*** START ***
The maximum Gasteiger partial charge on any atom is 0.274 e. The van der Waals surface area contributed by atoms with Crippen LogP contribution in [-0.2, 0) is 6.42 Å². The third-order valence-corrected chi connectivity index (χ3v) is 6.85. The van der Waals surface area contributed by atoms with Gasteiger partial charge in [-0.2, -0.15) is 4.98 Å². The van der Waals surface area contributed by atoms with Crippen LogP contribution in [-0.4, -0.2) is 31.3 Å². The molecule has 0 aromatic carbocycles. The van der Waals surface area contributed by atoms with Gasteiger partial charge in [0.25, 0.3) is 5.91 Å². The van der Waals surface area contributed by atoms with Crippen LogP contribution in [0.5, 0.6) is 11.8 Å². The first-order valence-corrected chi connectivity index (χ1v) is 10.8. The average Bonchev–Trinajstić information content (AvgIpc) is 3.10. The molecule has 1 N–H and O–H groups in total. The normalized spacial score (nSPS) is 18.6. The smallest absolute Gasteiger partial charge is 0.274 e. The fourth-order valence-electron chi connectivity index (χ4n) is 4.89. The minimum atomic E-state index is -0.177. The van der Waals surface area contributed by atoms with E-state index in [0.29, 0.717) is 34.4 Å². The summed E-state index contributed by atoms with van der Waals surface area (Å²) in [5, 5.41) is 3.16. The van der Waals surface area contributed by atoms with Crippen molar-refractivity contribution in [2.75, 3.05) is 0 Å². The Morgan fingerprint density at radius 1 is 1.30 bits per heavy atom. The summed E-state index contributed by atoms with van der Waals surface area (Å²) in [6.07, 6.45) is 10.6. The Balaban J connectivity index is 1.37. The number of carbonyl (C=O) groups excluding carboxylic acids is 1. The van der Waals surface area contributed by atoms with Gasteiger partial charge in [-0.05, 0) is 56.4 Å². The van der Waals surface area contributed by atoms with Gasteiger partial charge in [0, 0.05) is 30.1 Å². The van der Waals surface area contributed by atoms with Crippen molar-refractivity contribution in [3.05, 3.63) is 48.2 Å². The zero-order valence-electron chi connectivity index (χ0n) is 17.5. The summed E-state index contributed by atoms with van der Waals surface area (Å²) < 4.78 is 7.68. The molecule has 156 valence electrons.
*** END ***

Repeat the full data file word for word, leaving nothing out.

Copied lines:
The maximum Gasteiger partial charge on any atom is 0.274 e. The van der Waals surface area contributed by atoms with Crippen LogP contribution in [-0.2, 0) is 6.42 Å². The third-order valence-corrected chi connectivity index (χ3v) is 6.85. The van der Waals surface area contributed by atoms with Gasteiger partial charge in [-0.2, -0.15) is 4.98 Å². The van der Waals surface area contributed by atoms with Crippen LogP contribution in [-0.4, -0.2) is 31.3 Å². The molecule has 0 aromatic carbocycles. The van der Waals surface area contributed by atoms with Gasteiger partial charge in [0.25, 0.3) is 5.91 Å². The van der Waals surface area contributed by atoms with Crippen LogP contribution in [0.5, 0.6) is 11.8 Å². The first-order valence-corrected chi connectivity index (χ1v) is 10.8. The average Bonchev–Trinajstić information content (AvgIpc) is 3.10. The molecule has 1 N–H and O–H groups in total. The normalized spacial score (nSPS) is 18.6. The smallest absolute Gasteiger partial charge is 0.274 e. The fourth-order valence-electron chi connectivity index (χ4n) is 4.89. The minimum atomic E-state index is -0.177. The van der Waals surface area contributed by atoms with E-state index in [0.29, 0.717) is 34.4 Å². The summed E-state index contributed by atoms with van der Waals surface area (Å²) in [5, 5.41) is 3.16. The van der Waals surface area contributed by atoms with Crippen molar-refractivity contribution in [2.75, 3.05) is 0 Å². The Morgan fingerprint density at radius 1 is 1.30 bits per heavy atom. The summed E-state index contributed by atoms with van der Waals surface area (Å²) in [6.07, 6.45) is 10.6. The Balaban J connectivity index is 1.37. The number of carbonyl (C=O) groups excluding carboxylic acids is 1. The van der Waals surface area contributed by atoms with Gasteiger partial charge in [-0.05, 0) is 56.4 Å². The van der Waals surface area contributed by atoms with Gasteiger partial charge in [0, 0.05) is 30.1 Å². The van der Waals surface area contributed by atoms with Crippen molar-refractivity contribution in [3.05, 3.63) is 48.2 Å². The zero-order valence-electron chi connectivity index (χ0n) is 17.5. The summed E-state index contributed by atoms with van der Waals surface area (Å²) < 4.78 is 7.68. The molecule has 156 valence electrons.